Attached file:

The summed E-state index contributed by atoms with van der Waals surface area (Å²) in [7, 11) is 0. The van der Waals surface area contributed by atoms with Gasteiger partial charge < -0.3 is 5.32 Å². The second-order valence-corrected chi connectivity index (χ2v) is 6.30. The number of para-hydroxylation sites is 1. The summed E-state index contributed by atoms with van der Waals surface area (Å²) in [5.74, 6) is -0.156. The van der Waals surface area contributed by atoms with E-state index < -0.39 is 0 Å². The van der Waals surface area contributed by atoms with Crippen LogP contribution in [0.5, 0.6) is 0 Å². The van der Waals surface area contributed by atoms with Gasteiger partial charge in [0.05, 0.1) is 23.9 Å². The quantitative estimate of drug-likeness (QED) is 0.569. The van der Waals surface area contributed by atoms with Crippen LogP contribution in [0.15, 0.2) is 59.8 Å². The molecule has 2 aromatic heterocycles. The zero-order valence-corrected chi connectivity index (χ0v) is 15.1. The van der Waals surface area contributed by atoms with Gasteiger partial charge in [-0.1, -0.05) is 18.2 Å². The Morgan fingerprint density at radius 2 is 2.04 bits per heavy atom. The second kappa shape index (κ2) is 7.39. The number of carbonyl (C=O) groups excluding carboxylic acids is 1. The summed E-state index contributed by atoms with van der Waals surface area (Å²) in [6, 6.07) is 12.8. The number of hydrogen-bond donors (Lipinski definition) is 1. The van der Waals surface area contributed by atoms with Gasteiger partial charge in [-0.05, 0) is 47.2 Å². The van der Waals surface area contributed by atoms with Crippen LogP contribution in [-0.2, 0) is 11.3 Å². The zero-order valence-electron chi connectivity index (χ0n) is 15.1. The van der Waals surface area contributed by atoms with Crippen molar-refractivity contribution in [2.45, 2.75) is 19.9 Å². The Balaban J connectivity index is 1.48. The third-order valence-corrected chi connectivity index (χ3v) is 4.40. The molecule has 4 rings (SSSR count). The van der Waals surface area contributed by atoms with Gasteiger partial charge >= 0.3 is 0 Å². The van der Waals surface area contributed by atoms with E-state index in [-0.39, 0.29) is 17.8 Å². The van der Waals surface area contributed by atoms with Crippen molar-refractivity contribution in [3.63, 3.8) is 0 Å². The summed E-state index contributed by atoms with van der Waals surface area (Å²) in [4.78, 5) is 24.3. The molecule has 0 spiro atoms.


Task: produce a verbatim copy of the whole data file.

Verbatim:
The summed E-state index contributed by atoms with van der Waals surface area (Å²) in [7, 11) is 0. The van der Waals surface area contributed by atoms with Gasteiger partial charge < -0.3 is 5.32 Å². The second-order valence-corrected chi connectivity index (χ2v) is 6.30. The number of para-hydroxylation sites is 1. The summed E-state index contributed by atoms with van der Waals surface area (Å²) in [5.74, 6) is -0.156. The van der Waals surface area contributed by atoms with E-state index < -0.39 is 0 Å². The van der Waals surface area contributed by atoms with Crippen LogP contribution in [0.5, 0.6) is 0 Å². The van der Waals surface area contributed by atoms with Gasteiger partial charge in [0.05, 0.1) is 23.9 Å². The quantitative estimate of drug-likeness (QED) is 0.569. The van der Waals surface area contributed by atoms with Crippen LogP contribution in [0.15, 0.2) is 59.8 Å². The molecule has 2 aromatic heterocycles. The zero-order valence-corrected chi connectivity index (χ0v) is 15.1. The van der Waals surface area contributed by atoms with Gasteiger partial charge in [-0.1, -0.05) is 18.2 Å². The Morgan fingerprint density at radius 2 is 2.04 bits per heavy atom. The second kappa shape index (κ2) is 7.39. The number of carbonyl (C=O) groups excluding carboxylic acids is 1. The summed E-state index contributed by atoms with van der Waals surface area (Å²) in [6, 6.07) is 12.8. The number of hydrogen-bond donors (Lipinski definition) is 1. The van der Waals surface area contributed by atoms with Gasteiger partial charge in [-0.05, 0) is 47.2 Å². The van der Waals surface area contributed by atoms with Crippen LogP contribution in [-0.2, 0) is 11.3 Å². The zero-order valence-electron chi connectivity index (χ0n) is 15.1. The van der Waals surface area contributed by atoms with Crippen molar-refractivity contribution in [2.45, 2.75) is 19.9 Å². The Balaban J connectivity index is 1.48. The third-order valence-corrected chi connectivity index (χ3v) is 4.40. The molecule has 4 rings (SSSR count). The van der Waals surface area contributed by atoms with Gasteiger partial charge >= 0.3 is 0 Å². The van der Waals surface area contributed by atoms with E-state index in [-0.39, 0.29) is 17.8 Å². The van der Waals surface area contributed by atoms with Crippen molar-refractivity contribution in [3.63, 3.8) is 0 Å². The summed E-state index contributed by atoms with van der Waals surface area (Å²) in [4.78, 5) is 24.3. The molecule has 0 spiro atoms.